My mother used to love giving gifts for birthdays and for Christmas, but she can’t do that like she did before, and so she doesn’t enjoy the holidays anymore. She still gets her hair done, but no longer has a long distance option on her phone. She can’t call some of her friends; she has to wait for them to call her or use my cell. 

I saw the vulnerability in my mom way before this happened. I thought a door-to-door salesman would try to sell her knives. I never imagined in a million years that someone would call her on the phone and tell her she’d won the lottery.” 


The Powerball Winner

“I hardly ever played the Powerball before I won it. I’m actually not much for gambling. When I won, the prize was $100,000. We were watching them read the numbers on TV, and my wife said ‘You have five numbers!’ I said ‘Are you sure?’ We were pretty excited until we realized we were four numbers away from matching all six, and the prize would have been 300-some million dollars.

You have to go into the lottery office to collect that kind of money, and they check that you don’t owe any taxes or child support. About a third of the money goes for taxes. It wasn’t a life-changing amount, and it went pretty fast. I gave our sons some fun money and put a dent in the mortgage. I heard from a few news stations wanting to do a story on us, and churches looking for donations—people do tend to hound you when it gets out.

We still play Powerball sometimes, but I haven’t won much since. I think that was my shot.”


The Price is Right Champ

Diana Person Solomon

“I was at a fitness conference in San Diego and decided to stay an extra day to go to Hollywood to try to get on The Price is Right. I love the show. I think it brings people so much innocent joy and pleasure, and it’s never at anyone else’s expense.

You have to wait for hours and then the producers interview everyone in groups of 15 to pick contestants. The guy asked me, ‘You drove here by yourself?’ I said ‘I will only be Diana Person one time, and I’m going to make the most out of this one life I’ve been given.’ I told him I’m the group fitness coordinator for the YWCA, and I led a little workout for my group, which made him laugh.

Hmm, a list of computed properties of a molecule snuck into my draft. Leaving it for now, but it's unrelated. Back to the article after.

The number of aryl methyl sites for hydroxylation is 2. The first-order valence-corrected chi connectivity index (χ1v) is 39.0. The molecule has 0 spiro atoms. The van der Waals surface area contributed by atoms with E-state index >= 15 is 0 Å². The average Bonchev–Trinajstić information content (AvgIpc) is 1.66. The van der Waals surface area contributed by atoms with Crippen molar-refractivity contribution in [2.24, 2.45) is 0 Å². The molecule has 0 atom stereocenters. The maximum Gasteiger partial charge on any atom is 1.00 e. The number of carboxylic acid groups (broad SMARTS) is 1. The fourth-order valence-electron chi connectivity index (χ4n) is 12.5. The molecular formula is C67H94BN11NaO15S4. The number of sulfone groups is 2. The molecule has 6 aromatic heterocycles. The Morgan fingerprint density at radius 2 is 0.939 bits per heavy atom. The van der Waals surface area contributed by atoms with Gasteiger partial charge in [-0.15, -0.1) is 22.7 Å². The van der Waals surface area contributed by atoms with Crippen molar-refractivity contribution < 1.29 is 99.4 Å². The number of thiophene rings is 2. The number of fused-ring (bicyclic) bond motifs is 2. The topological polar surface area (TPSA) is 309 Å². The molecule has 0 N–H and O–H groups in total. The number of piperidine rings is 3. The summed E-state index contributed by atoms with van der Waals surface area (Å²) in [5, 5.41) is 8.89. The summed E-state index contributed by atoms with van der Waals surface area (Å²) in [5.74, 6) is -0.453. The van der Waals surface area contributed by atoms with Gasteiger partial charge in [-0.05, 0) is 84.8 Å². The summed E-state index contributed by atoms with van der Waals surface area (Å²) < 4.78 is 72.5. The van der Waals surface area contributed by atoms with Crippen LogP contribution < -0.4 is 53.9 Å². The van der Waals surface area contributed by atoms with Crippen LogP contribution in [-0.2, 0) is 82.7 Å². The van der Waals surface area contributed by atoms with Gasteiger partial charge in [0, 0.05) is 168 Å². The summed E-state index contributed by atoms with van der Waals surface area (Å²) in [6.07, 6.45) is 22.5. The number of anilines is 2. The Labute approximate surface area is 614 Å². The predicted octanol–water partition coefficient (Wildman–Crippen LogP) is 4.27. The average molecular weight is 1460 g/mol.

On TV, the studio is bigger than life, but you get in there and it’s teeny. The usher files me down to the third row, dead center. Then the guy shows the first cue card with the contestants’ names, and it says ‘Diana Person.’ I’m screaming ‘ohmygod,’ jumping up and down, running down to the stage.

I won a pair of smartphones and a calling plan, so I got to go on stage and play another game, which I lost. You’re completely unconscious; you don’t even know what’s happening because you’re so nervous. On the wheel spin, I got $1, so I got to go to the final showcase round along with this youth minister named Henry. I said to him, ‘You may have God on your side, but I have my own thing going on.’ He ended up overbidding his showcase, and I won mine. The prize was a spa retreat in Houston, Texas, a trip to London, and a trip to Hong Kong, plus $3,000 cash. They announce that I won it, and I’m running all over, fireworks are going off, I’m hugging all the models, just going crazy.

You can’t transfer the showcase prizes or take the cash value. You have 10 days to decide whether to take the trips within a year of the show’s airing. The hotels and trips are phenomenal. You’re in a five-star hotel; you hardly know how to act. It’s so beautifully, over-the-top exquisite. The trips were worth about $33,000, but $10,000 came straight out of our pocket in taxes. I understand why people forfeit their prizes, but it was still a deal. It was meant to be. I know it.”